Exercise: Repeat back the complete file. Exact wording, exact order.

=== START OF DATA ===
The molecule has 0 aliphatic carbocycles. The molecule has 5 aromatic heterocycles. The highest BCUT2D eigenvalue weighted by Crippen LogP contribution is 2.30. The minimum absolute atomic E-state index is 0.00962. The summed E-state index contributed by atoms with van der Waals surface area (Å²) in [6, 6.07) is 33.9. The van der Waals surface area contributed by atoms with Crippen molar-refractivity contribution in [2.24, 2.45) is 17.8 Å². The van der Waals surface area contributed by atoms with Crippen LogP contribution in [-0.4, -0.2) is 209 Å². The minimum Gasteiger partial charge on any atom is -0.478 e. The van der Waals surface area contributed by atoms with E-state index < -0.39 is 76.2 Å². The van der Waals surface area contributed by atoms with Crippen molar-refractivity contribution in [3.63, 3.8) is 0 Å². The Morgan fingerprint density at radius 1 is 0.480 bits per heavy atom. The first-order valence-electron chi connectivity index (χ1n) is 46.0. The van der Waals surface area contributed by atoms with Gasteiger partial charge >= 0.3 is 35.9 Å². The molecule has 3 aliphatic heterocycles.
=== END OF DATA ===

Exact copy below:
The molecule has 0 aliphatic carbocycles. The molecule has 5 aromatic heterocycles. The highest BCUT2D eigenvalue weighted by Crippen LogP contribution is 2.30. The minimum absolute atomic E-state index is 0.00962. The summed E-state index contributed by atoms with van der Waals surface area (Å²) in [6, 6.07) is 33.9. The van der Waals surface area contributed by atoms with Crippen molar-refractivity contribution in [2.24, 2.45) is 17.8 Å². The van der Waals surface area contributed by atoms with Crippen LogP contribution in [-0.4, -0.2) is 209 Å². The minimum Gasteiger partial charge on any atom is -0.478 e. The van der Waals surface area contributed by atoms with E-state index < -0.39 is 76.2 Å². The van der Waals surface area contributed by atoms with Crippen molar-refractivity contribution in [3.63, 3.8) is 0 Å². The Morgan fingerprint density at radius 1 is 0.480 bits per heavy atom. The first-order valence-electron chi connectivity index (χ1n) is 46.0. The van der Waals surface area contributed by atoms with Gasteiger partial charge >= 0.3 is 35.9 Å². The molecule has 3 aliphatic heterocycles.